paidContent - Bartz On Microsoft Deal: 'Boatload Of Cash Is Us Preserving Our Revenue Line'

This story was written by Joseph Tartakoff.
Opening up a call to discuss the 10-year search partnership her company finally announced with Microsoft (NSDQ: MSFT) this morning, CEO Carol Bartz described it as a “game changer,” saying it would allow the company “to keep a healthy revenue stream” while investing in areas “critical to our future,” such as display advertising, mobile experiences, and audience properties. Microsoft CEO Steve Ballmer followed up by saying the deal would obviously benefit Bing’s momentum—and let the company “create more innovation” in search. In their remarks, both executives played up the importance of scale in the search market, saying for instance that advertisers did not want to learn three advertising platforms.


Overall benefits: Ballmer said the two companies would be able to close the gap with Google (NSDQ: GOOG) on average revenue per search. Together, he added, the companies will also be able to improve the relevance of search results. “The more searches you serve, the more you learn about what people click on, what’s relevant,” he said. “Scale drives knowledge. That can turn around and drive relevance.”

Branding: At the bottom of the Yahoo (NSDQ: YHOO) search results page, it will say “powered by Bing.” Yahoo’s search engine, however, will remain prominently branded as Yahoo, according to Bartz and the company has “full flexibility” to decide how to play up Bing across its network of sites. Executives gave the impression that not all the details had been worked out yet.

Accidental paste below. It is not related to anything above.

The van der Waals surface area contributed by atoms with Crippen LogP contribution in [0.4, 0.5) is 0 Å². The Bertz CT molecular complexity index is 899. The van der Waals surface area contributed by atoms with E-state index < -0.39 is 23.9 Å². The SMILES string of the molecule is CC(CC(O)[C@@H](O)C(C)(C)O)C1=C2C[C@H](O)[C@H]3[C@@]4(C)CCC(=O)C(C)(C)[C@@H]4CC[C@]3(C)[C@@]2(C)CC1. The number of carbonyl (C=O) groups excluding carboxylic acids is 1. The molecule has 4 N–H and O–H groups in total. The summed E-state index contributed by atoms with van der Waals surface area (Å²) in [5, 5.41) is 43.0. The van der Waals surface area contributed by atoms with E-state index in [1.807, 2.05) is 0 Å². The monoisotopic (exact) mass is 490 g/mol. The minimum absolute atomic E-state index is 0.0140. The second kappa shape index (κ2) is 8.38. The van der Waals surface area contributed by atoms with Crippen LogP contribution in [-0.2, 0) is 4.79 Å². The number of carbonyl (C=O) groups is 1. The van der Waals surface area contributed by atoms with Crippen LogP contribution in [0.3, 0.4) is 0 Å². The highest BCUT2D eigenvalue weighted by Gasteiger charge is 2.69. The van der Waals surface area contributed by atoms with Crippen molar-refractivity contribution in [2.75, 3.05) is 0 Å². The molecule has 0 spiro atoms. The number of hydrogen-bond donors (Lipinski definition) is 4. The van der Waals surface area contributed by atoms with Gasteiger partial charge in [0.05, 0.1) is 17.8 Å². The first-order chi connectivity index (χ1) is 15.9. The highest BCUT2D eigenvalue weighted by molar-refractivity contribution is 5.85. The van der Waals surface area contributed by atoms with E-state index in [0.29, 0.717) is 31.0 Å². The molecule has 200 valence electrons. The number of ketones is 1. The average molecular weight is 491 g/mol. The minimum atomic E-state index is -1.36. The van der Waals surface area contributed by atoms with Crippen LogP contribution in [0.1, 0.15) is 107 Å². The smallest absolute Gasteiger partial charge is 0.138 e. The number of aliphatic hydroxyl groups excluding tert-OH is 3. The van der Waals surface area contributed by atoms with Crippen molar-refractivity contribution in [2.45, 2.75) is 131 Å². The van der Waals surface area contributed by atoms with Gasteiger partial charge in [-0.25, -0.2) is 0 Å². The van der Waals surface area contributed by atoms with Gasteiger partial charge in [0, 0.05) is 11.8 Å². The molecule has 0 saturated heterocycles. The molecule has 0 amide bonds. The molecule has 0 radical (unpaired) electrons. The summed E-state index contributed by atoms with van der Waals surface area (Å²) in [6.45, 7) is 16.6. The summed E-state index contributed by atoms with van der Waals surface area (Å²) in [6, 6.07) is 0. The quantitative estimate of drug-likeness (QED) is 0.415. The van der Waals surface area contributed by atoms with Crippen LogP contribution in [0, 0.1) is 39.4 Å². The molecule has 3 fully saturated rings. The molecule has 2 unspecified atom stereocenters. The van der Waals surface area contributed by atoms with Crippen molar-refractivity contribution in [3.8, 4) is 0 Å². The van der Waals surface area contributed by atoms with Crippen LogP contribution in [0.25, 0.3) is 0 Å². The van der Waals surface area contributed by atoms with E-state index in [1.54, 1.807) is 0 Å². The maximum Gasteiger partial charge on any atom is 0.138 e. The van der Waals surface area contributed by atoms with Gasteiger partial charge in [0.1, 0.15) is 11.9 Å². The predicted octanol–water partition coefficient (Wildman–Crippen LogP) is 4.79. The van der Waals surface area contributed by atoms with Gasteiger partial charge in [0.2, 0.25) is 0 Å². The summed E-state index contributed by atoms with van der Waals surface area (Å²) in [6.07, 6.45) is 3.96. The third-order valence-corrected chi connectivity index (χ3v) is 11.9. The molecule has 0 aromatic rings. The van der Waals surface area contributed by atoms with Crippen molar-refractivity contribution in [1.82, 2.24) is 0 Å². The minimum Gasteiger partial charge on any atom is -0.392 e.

Questions about the deal structure: There was no upfront fee—and no display component, as had been widely rumored. Bartz said “having a big cash payment upfront” would not have helped the company from an operating standpoint. “The boatload of cash is us preserving our revenue line,” she said. Meanwhile, she said “we wanted to keep this as straightforward and simple as possible” and therefore did not include a display ad relationship.

Mobile: The mobile component of the deal is not exclusive like the desktop side is, Bartz said, although the company will nevertheless “start exercising” it.

Transition: Starting in the U.S., three to six months after the close of the deal the switch to Bing will begin, with transitions in other countries following that, Bartz said. The transition will be led by a team from both sides. She played up that Yahoo already had experience transitioning from Overture to its Panama ad platform. And Ballmer emphasized that “it’s not like we come here with a two-page term sheet,” saying the company had “worked through the operating principles of cooperation.”

New costs for Microsoft: Microsoft will incur “several hundred million” in transition costs in the short-run. Ballmer said there would also be “additional capex” for Microsoft, likely due to new data centers.

Jobs: An unspecified number of Yahoo search employees will be asked to take jobs at Microsoft, Bartz said. Sme search employees will be transitioned to the display business. However, “there will be some redundancy” although she said nothing would change until the deal was approved by regulators.

Antitrust concerns: Microsoft General Counsel Brad Smith said there was a “compelling case” that the deal would generate additional competition in the search marketplace—noting that Google had 78 percent of the paid search market. He said that Yahoo and Microsoft would start making their case to regulators beginning next week.

By Joseph Tartakoff